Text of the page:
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Weiss v. United States of America
Supreme Court of the United States (1990)




"The constitution prohibits racially biased prosecutorial arguments." McKlesky v. Kemp, 481 U.S. 279, 309 n.30 (1987). A prosecutor may of course "strike hard blows, [but] he is not at liberty to strike foul ones." Berger v. United States, 295 U.S. 78, 88 (1935). "Any appeal to racial prejudice is a foul blow which must be rejected by the courts." United States v. Krohn, 573 F.2d 382 (lOth Cir.), cert. denied, 436 U.S. 949 (1978).5

In ruling that racially biased prosecutorial arguments cannot be tolerated, federal courts have been guided by Judge Frank's famous dissent in United States v. Antonelli Fireworks Co., 155 F.2d 631, 659 (2d Cir.), cert. denied, 329 U.S. 728 (1946):

A keen observer has said that "next to perjury, prejudice is the main cause of miscarriages of justice." If government counsel in a criminal suit is allowed to inflame the jurors by irrelevantly arousing their deepest prejudices, the jury may become in his hands a lethal weapon directed against defendants who may be innocent. He should not be permitted to summon that thirteenth juror, prejudice.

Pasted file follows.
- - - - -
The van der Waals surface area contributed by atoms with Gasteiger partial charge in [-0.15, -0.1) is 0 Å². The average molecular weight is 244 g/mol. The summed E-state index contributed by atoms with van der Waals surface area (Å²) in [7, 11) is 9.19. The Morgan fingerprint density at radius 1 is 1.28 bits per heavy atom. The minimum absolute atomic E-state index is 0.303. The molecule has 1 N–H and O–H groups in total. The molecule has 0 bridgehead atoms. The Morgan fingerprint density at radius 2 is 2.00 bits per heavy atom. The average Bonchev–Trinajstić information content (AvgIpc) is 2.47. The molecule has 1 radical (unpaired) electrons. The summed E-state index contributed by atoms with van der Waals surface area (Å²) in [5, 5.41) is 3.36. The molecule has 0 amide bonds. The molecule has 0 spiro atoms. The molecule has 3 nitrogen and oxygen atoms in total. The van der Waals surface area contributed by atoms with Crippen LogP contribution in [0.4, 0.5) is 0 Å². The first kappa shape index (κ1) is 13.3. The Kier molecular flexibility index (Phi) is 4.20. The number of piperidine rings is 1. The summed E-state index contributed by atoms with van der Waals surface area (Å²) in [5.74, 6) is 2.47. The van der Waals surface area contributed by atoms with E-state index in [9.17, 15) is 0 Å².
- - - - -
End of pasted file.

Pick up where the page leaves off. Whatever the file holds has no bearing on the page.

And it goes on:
Here, whether by calculated design or unfortunate happenstance, the prosecutor's repeated allusions to The Merchant of Venice in a case against an identifiably Jewish defendant, and in the broader context of a closing argument that harped incessantly on the theme of wealth and greed, did indeed "summon that thirteenth juror, prejudice."

A. Shakespeare's Ignoble Legacy

The Merchant of Venice is perhaps the most famous anti-semitic work of literature in the Western world, and its' colorful villain, Shylock, is the most notorious Jewish scoundrel.

One's first association with The Merchant of Venice is invariably Shylock. "Shylock" has become a term of disapproval, a link in the history of anti-Jewish stereotype, just as Shylock's "pound of flesh" has become a metaphor for cruel and relentless greed.

Bronstein, Shakespeare. The Jews and The Merchant of Venice, 20 Shakespeare Quarterly 3 (1969).

In The Merchant of Venice [t]he Jew has been used to instruct the audience and the play's Christians about the potential and essential evil of his race; he has been used to show that a Jew with power is a terrible thing to behold, is capable of the vilest sort of destruction.

Cohen, The Jew and Shylock, 31 Shakespeare Quarterly 53 (1980).

One Shakespearean critic writing about Shylock and The Merchant of Venice in Nazi-occupied Czechoslovakia explained:

While I was at work, I was often asked if I was writing a topical book. This was my reply:

The Jews... are still looked upon as Shylock, or, rather, Shylock still stands for the Jews. Therefore, the book is topical.

Sinsheimer, Shylock: The History of a Character (1947, 1963).